Image by Li Sixun (李思訓, 651-716), a Chinese painter who was later seen as the chief exponent of a decoratively colored landscape style of the Tang dynasty and as the founder of the Northern school of professional painters. 


This poem indwells my sinus passages,
rejected in advance by Antaeus Magazine,
aka Ecco Press, subsidiary
of HarperCollins, now far from Paul Bowles,
who once said, “Security is a false God.
Begin to make sacrifices to it and you are lost.”

Between teaching your ass off
and épater les bourgeois, a life has passed,
you hip deep in a clear stream, surrounded
by foliage reminiscent of all the annuals
of Best American Poetry, their bindings
ripped out and the leaves scattered to the fickle winds.

It is the time of the festschrift, too long
delayed, you fucking contrarian.
When the first fly shat in your eye of Tiresias,
the lights flickered in the seminar rooms
of all the MFA programs in America.

At Berkeley, they assumed it was an earthquake
and kept on talking about Jorie Graham
and whether Ecco Press was going to make
changes to The End of Beauty, especially
whether or not she’d get to hold
a cat in the author photo.

The AWP logo
fell over like a Hollywood sign, cracking
into pieces so that when they reassembled,
it became the Works Progress Administration
and all the graduate students in America
scattered to the four winds, pasting
Rita Dove’s haikus onto city buses.

Sorry—I was trying to be a rhapsode
but Kent, those fuckers at Black Lawrence Press
keep asking me to update my bio,
even though they won’t publish my book Midnight Sutra,
poems inspired by ancient Chinese women’s erotic poetry,
because they say it was written by you.

My green poinsettia flaunts its blank abundance,
refusing to become yet another holiday decoration,
much like you, eschewing symbolism and opting instead
for polemic.  I printed out the few emails where
we quarreled, tearing them up, in case
you might be right.  A brook trout flashes
breaking the surface, like a deep image poem,
spawn of a love-wrestling match between
Jerome Rothenberg and James Wright.

A cold breeze blows here in Kentucky
as I sit on my sister’s deck, overlooking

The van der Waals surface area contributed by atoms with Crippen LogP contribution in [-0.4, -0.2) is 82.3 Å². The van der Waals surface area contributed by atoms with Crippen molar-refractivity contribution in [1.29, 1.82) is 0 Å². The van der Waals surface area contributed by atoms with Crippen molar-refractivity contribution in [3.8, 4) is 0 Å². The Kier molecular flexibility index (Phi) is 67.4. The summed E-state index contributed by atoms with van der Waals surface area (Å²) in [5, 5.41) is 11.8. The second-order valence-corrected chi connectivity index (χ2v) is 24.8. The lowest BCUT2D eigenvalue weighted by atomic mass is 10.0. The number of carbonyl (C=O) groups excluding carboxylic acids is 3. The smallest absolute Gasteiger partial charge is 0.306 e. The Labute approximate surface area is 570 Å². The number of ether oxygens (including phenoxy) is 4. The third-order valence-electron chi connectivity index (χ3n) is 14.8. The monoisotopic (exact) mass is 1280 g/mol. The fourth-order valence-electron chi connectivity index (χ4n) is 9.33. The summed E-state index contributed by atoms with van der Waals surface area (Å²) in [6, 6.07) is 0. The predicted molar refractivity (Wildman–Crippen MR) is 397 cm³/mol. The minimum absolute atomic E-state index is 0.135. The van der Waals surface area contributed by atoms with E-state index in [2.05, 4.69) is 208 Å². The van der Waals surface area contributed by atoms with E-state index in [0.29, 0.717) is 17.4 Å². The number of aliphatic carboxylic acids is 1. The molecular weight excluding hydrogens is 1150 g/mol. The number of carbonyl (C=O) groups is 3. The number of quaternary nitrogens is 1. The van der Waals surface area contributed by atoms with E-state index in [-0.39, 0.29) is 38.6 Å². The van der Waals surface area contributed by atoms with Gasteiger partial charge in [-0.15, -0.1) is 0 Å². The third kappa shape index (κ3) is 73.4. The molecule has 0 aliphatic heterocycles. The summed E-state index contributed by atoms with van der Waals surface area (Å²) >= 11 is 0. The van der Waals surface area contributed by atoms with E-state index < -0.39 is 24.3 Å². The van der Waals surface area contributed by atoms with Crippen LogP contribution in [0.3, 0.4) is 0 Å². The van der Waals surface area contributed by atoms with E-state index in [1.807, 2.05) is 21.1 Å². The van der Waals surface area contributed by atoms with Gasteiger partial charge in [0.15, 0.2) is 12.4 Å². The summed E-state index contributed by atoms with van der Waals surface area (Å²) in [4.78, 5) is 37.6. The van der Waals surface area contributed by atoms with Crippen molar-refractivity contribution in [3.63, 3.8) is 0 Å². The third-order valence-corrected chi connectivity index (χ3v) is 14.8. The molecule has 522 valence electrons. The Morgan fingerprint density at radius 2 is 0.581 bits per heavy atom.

an overgrown pond, a single cardinal
still in a tree, creating the effect of a Li Sixun
landscape painting, green and red pagodas,
stuff like that.  I want to place your face and body
within it, but I fear I will only be making chinoiserie.

You deserve more.  I’m writing a paean, one that will appear
on page 748 of next year’s BAP, unfortunately near the back,
almost abutting the index, but Kent, a win is a win,
although I can’t decide whether to publish this as a poem
by me about you, or one by you about me.
I was going to call it “To a Minor Poet of the Greek Anthology,”
but Borges already took that one, and besides, I think
he was referring to me, and I’m still pissed about it.

Both of us hear, in tandem, the first whisper of autumn, or breath of winter,
take your choice.  What matters is that our mortgages diminish
in inverse proportion to our fame.  You live in a really big house.

As for me, when will I be home?  I don’t know.
In the mountains, in the rainy night,
the autumn lake has flooded.
Someday we will be back together again.
We will sit in the candlelight by the west window,
and I will tell you how I remembered you
tonight, on the stormy mountain.

I keep trying to say I love you, Kent.
But it always ends up sounding like
some shit Li Shanying burped up
on an off day.  You’ll just have to take
my word for it, compadre.  I know
which books you wrote and which you didn’t,
and they are so many that if you ever confessed,
they’d be enough to make up a set of volumes
of the Library of America.  Instead, you choose silence.
I mean that metaphorically, of course.